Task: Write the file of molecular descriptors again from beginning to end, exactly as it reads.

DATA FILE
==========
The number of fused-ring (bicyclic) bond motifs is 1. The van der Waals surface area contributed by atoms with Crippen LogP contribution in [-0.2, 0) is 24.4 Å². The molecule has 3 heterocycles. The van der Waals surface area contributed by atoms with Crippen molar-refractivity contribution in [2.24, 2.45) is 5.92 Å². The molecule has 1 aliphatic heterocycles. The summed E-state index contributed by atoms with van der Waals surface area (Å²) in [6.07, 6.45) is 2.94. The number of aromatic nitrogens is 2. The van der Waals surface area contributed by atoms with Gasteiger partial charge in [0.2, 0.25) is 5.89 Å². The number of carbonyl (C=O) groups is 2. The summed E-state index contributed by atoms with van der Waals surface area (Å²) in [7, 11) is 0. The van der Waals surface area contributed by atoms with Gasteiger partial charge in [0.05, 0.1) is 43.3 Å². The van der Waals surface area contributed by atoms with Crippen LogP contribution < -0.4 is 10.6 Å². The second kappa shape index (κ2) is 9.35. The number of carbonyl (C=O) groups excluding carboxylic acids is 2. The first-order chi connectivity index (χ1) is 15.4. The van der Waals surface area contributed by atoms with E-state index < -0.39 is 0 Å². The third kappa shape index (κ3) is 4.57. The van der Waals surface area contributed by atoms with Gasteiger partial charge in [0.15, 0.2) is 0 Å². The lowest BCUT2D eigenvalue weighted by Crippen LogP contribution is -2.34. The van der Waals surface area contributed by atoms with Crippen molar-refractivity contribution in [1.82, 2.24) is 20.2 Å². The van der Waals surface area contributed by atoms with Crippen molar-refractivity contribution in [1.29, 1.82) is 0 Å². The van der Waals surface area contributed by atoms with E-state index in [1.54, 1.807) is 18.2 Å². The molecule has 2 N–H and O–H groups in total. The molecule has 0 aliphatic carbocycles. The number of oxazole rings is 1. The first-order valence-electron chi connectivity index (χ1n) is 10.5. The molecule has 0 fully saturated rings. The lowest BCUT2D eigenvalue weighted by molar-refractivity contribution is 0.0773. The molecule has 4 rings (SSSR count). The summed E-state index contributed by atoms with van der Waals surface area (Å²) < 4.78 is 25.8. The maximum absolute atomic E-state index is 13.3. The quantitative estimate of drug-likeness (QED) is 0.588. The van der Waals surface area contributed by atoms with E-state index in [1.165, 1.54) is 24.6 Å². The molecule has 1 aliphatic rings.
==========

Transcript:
The number of fused-ring (bicyclic) bond motifs is 1. The van der Waals surface area contributed by atoms with Crippen LogP contribution in [-0.2, 0) is 24.4 Å². The molecule has 3 heterocycles. The van der Waals surface area contributed by atoms with Crippen molar-refractivity contribution in [2.24, 2.45) is 5.92 Å². The molecule has 1 aliphatic heterocycles. The summed E-state index contributed by atoms with van der Waals surface area (Å²) in [6.07, 6.45) is 2.94. The number of aromatic nitrogens is 2. The van der Waals surface area contributed by atoms with Gasteiger partial charge in [0.2, 0.25) is 5.89 Å². The number of carbonyl (C=O) groups is 2. The summed E-state index contributed by atoms with van der Waals surface area (Å²) in [7, 11) is 0. The van der Waals surface area contributed by atoms with Gasteiger partial charge in [0.05, 0.1) is 43.3 Å². The van der Waals surface area contributed by atoms with Crippen LogP contribution < -0.4 is 10.6 Å². The second kappa shape index (κ2) is 9.35. The number of carbonyl (C=O) groups excluding carboxylic acids is 2. The first-order chi connectivity index (χ1) is 15.4. The van der Waals surface area contributed by atoms with E-state index < -0.39 is 0 Å². The third kappa shape index (κ3) is 4.57. The van der Waals surface area contributed by atoms with Gasteiger partial charge in [0.15, 0.2) is 0 Å². The lowest BCUT2D eigenvalue weighted by Crippen LogP contribution is -2.34. The van der Waals surface area contributed by atoms with Crippen molar-refractivity contribution in [1.82, 2.24) is 20.2 Å². The van der Waals surface area contributed by atoms with Crippen molar-refractivity contribution in [1.29, 1.82) is 0 Å². The van der Waals surface area contributed by atoms with E-state index in [1.54, 1.807) is 18.2 Å². The molecule has 2 N–H and O–H groups in total. The molecule has 0 aliphatic carbocycles. The number of oxazole rings is 1. The first-order valence-electron chi connectivity index (χ1n) is 10.5. The molecule has 0 fully saturated rings. The lowest BCUT2D eigenvalue weighted by molar-refractivity contribution is 0.0773. The molecule has 4 rings (SSSR count). The summed E-state index contributed by atoms with van der Waals surface area (Å²) < 4.78 is 25.8. The maximum absolute atomic E-state index is 13.3. The quantitative estimate of drug-likeness (QED) is 0.588. The van der Waals surface area contributed by atoms with E-state index in [1.165, 1.54) is 24.6 Å². The molecule has 1 aliphatic rings.